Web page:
I’ll not pretend. I’m almighty glad the election court case against Alistair Carmichael, LibDem MP for Orkney and Shetland, was thrown out.
I’m proud to say a put a few bob into the online appeal that was launched to help fund his defence.
That statement will doubtless offend many.
I’m not a LibDem. I don’t think his behaviour and the lie he told was that great. But I couldn’t abide the combination of sanctimonious and vicious behaviour that seemed to drive his persecutors, the vast majority of whom, at least in terms of funding the case, must have come from outwith Orkney and Shetland. Nor could I stand the silence from the SNP hierarchy. Not supporting the case but standing benignly by while the useful idiots did their work.
Many have said it, but if you’re going to criticise a politician for telling ‘a lie,’ you won’t have to look far, certainly not as far as the Northern Isles. That’s not an anti-politician remark, which is why I placed the word ‘lie’ in inverted commas, just a recognition of reality.
Nor are politicians significantly different from the rest of us in principle.
There’s an interesting series of programmes on BBC Radio 4 called The Philosopher’s Arms. The edition on Monday was called Lying and Misleading and it’s definitely worth a listen (that edition is available online for another few weeks).
One of the non-philosopher witnesses they had was Damien McBride, former special adviser to Gordon Brown. Contrary to his former rottweiler reputation he was very thoughtful on what he called the political art of ‘Lying without lying,’ for example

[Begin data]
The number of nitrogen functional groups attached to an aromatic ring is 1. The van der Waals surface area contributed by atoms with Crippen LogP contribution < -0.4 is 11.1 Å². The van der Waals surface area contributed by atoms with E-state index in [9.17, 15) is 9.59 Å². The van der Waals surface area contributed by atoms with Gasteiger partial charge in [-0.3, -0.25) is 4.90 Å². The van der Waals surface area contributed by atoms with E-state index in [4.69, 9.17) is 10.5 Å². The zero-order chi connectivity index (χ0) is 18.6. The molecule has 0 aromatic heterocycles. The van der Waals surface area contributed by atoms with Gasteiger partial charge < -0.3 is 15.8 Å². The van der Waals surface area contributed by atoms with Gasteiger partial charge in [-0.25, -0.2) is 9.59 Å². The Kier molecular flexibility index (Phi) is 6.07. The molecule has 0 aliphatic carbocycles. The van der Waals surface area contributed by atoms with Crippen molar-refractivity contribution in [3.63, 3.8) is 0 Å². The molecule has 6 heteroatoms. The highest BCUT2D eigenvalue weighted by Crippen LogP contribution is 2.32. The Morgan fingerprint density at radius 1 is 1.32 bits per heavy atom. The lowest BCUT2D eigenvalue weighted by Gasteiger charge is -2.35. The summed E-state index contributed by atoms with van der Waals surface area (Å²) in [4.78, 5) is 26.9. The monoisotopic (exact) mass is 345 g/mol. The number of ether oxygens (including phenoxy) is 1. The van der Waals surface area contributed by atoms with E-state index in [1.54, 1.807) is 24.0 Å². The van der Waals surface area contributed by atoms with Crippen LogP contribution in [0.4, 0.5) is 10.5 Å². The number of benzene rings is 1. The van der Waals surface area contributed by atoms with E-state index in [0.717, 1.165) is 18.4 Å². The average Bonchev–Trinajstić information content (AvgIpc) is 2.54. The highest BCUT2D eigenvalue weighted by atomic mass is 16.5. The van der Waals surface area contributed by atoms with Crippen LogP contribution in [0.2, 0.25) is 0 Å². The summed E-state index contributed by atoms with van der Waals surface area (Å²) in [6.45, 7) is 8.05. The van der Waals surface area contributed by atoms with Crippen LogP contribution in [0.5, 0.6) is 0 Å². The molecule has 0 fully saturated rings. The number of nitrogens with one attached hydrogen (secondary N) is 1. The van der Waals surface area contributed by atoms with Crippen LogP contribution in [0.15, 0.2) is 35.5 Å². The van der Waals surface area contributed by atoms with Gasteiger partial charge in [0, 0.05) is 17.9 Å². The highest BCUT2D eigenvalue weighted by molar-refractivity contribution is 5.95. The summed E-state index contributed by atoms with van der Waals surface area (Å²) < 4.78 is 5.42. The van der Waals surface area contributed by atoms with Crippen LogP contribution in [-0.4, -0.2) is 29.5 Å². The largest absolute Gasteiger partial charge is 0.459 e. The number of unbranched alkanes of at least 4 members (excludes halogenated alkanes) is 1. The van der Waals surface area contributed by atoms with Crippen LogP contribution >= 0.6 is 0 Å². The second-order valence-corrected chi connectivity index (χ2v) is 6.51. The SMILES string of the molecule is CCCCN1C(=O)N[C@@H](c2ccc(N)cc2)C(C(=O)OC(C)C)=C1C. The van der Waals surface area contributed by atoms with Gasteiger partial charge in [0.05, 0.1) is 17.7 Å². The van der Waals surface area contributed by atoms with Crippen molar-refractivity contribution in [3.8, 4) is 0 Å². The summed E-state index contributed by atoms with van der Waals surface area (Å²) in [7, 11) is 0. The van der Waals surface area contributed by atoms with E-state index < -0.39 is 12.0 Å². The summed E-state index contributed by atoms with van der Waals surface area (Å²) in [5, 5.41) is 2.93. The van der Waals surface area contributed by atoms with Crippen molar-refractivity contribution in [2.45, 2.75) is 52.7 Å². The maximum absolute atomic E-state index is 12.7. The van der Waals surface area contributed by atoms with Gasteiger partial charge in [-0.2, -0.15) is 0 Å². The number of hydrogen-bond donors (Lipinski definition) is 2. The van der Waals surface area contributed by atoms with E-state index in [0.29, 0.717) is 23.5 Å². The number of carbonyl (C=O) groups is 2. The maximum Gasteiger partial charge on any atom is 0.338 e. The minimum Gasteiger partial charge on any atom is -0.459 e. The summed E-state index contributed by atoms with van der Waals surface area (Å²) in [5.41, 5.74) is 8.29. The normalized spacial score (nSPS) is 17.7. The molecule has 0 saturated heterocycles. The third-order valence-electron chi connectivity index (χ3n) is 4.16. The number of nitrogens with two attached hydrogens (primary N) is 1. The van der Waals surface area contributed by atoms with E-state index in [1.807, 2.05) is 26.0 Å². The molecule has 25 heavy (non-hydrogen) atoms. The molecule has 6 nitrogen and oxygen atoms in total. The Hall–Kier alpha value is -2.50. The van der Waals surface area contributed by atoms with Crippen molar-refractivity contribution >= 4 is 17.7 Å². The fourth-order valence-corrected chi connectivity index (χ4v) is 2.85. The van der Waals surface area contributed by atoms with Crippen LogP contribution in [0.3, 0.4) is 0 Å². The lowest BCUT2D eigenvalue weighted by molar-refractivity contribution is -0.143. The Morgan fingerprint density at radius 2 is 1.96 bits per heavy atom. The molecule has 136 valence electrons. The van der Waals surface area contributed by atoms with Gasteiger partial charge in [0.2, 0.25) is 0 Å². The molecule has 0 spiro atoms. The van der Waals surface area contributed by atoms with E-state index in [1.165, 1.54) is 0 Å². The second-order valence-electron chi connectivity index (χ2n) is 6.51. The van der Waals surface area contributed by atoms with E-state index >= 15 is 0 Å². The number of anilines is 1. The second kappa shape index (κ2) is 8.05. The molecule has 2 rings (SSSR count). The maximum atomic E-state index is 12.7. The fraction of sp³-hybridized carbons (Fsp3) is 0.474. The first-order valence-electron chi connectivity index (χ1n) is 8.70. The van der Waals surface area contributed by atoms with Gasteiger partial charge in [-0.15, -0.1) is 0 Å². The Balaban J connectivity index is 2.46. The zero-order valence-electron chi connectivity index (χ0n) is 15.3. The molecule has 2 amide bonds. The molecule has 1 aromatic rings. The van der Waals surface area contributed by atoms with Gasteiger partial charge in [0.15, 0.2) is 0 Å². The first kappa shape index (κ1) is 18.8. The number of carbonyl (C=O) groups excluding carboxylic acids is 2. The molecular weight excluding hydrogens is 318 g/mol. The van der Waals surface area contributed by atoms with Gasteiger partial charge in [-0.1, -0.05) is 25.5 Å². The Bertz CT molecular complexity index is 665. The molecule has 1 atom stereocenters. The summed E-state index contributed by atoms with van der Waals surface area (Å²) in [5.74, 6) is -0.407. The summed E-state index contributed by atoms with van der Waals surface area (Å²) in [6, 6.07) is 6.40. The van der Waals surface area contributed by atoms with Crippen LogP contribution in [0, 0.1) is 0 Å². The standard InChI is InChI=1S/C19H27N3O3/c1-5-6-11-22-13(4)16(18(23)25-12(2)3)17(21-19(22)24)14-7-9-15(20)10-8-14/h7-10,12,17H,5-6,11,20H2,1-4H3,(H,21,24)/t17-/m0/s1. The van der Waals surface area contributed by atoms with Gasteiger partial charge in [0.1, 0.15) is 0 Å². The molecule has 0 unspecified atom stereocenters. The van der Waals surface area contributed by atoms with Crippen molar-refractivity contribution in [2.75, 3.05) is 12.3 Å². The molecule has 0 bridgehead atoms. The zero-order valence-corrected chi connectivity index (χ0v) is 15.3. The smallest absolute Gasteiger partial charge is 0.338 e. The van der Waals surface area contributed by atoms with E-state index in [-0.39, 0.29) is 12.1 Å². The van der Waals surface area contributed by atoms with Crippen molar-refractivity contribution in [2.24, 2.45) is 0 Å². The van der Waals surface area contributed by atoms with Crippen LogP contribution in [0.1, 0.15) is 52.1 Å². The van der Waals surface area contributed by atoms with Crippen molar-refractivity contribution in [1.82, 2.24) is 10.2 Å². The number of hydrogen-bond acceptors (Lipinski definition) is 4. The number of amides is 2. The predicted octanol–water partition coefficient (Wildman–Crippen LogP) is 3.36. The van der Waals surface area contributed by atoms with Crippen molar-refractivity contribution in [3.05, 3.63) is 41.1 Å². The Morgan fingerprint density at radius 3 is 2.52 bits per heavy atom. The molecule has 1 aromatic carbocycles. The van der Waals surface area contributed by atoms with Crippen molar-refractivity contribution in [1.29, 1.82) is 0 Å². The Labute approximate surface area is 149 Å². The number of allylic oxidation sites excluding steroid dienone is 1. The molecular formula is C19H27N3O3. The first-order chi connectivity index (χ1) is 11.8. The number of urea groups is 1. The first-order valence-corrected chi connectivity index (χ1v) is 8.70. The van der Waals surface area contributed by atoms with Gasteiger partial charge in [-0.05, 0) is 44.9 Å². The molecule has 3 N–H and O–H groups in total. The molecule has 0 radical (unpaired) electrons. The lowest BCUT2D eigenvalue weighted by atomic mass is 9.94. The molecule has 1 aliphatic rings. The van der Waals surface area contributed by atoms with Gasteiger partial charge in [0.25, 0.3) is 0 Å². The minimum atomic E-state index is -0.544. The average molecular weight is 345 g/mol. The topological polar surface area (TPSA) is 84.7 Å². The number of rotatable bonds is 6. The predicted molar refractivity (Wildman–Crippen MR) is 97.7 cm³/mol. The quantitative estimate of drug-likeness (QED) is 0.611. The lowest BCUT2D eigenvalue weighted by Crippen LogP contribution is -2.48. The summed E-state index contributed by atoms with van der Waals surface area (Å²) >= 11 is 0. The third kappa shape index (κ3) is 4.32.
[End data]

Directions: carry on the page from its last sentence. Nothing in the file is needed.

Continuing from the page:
- Misleading people without being quite caught out
- Using the formula ‘We have no plans to do that’ (but … )
- Getting out of the truth on a technicality (‘Is that number right?’ ‘No’ – alter the number marginally)
- ‘I don’t know where you got that’
- ‘I wouldn’t believe what you read in the papers’
- ‘I wouldn’t go out on a limb if I were you.’
Why do they do it? Well one reason, McBride said, was that it evolved with the political interview from the respectful (‘Is there anything you wish to tell the nation, sir?) to the more challenging style we’re used to now (remember Alex Salmond’s avoidance of an independence referendum interview with Andrew Neil).
So Carmichael wasn’t a great role model, at least not compared to Gandhi or Mandela. But how many Gandhis and Mandelas are there amongst the politicians of any party?
And do, please, listen to other politicians, not least our current SNP bunch. Spot how many times you can catch them out lying without lying. I’ll bet you’ll be surprised at how often they’re at it. If Alistair Carmichael only deserves two cheers, so do the rest of them.